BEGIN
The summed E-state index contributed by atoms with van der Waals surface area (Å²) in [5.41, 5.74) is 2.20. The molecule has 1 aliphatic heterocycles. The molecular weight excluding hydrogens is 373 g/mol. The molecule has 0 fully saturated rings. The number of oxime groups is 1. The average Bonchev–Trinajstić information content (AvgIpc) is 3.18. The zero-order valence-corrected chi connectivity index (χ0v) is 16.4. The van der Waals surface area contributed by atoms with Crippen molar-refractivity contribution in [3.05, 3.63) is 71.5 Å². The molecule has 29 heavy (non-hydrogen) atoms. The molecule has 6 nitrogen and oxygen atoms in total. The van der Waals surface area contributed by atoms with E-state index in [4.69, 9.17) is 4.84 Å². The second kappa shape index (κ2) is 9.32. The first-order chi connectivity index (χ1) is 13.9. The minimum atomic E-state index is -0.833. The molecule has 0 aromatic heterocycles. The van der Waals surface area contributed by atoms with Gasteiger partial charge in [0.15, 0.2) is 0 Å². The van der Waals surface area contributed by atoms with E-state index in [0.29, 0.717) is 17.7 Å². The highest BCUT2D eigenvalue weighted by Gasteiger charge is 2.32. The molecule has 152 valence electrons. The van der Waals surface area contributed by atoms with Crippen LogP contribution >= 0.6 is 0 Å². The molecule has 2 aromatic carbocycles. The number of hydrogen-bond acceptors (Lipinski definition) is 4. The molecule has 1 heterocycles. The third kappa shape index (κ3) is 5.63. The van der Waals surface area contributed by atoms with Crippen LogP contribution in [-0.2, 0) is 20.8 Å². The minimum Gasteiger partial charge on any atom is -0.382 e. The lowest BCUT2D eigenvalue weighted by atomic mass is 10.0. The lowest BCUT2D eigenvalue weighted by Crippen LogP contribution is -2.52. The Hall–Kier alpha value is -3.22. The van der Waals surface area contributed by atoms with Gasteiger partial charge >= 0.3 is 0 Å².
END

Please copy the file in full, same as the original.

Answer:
The summed E-state index contributed by atoms with van der Waals surface area (Å²) in [5.41, 5.74) is 2.20. The molecule has 1 aliphatic heterocycles. The molecular weight excluding hydrogens is 373 g/mol. The molecule has 0 fully saturated rings. The number of oxime groups is 1. The average Bonchev–Trinajstić information content (AvgIpc) is 3.18. The zero-order valence-corrected chi connectivity index (χ0v) is 16.4. The van der Waals surface area contributed by atoms with Crippen molar-refractivity contribution in [3.05, 3.63) is 71.5 Å². The molecule has 29 heavy (non-hydrogen) atoms. The molecule has 6 nitrogen and oxygen atoms in total. The van der Waals surface area contributed by atoms with E-state index in [4.69, 9.17) is 4.84 Å². The second kappa shape index (κ2) is 9.32. The first-order chi connectivity index (χ1) is 13.9. The minimum atomic E-state index is -0.833. The molecule has 0 aromatic heterocycles. The van der Waals surface area contributed by atoms with Gasteiger partial charge in [0.15, 0.2) is 0 Å². The van der Waals surface area contributed by atoms with E-state index in [0.29, 0.717) is 17.7 Å². The highest BCUT2D eigenvalue weighted by Gasteiger charge is 2.32. The molecule has 152 valence electrons. The van der Waals surface area contributed by atoms with Crippen LogP contribution >= 0.6 is 0 Å². The molecule has 2 aromatic carbocycles. The number of hydrogen-bond acceptors (Lipinski definition) is 4. The molecule has 1 heterocycles. The third kappa shape index (κ3) is 5.63. The van der Waals surface area contributed by atoms with Crippen LogP contribution in [-0.2, 0) is 20.8 Å². The minimum Gasteiger partial charge on any atom is -0.382 e. The lowest BCUT2D eigenvalue weighted by atomic mass is 10.0. The lowest BCUT2D eigenvalue weighted by Crippen LogP contribution is -2.52. The Hall–Kier alpha value is -3.22. The van der Waals surface area contributed by atoms with Gasteiger partial charge >= 0.3 is 0 Å².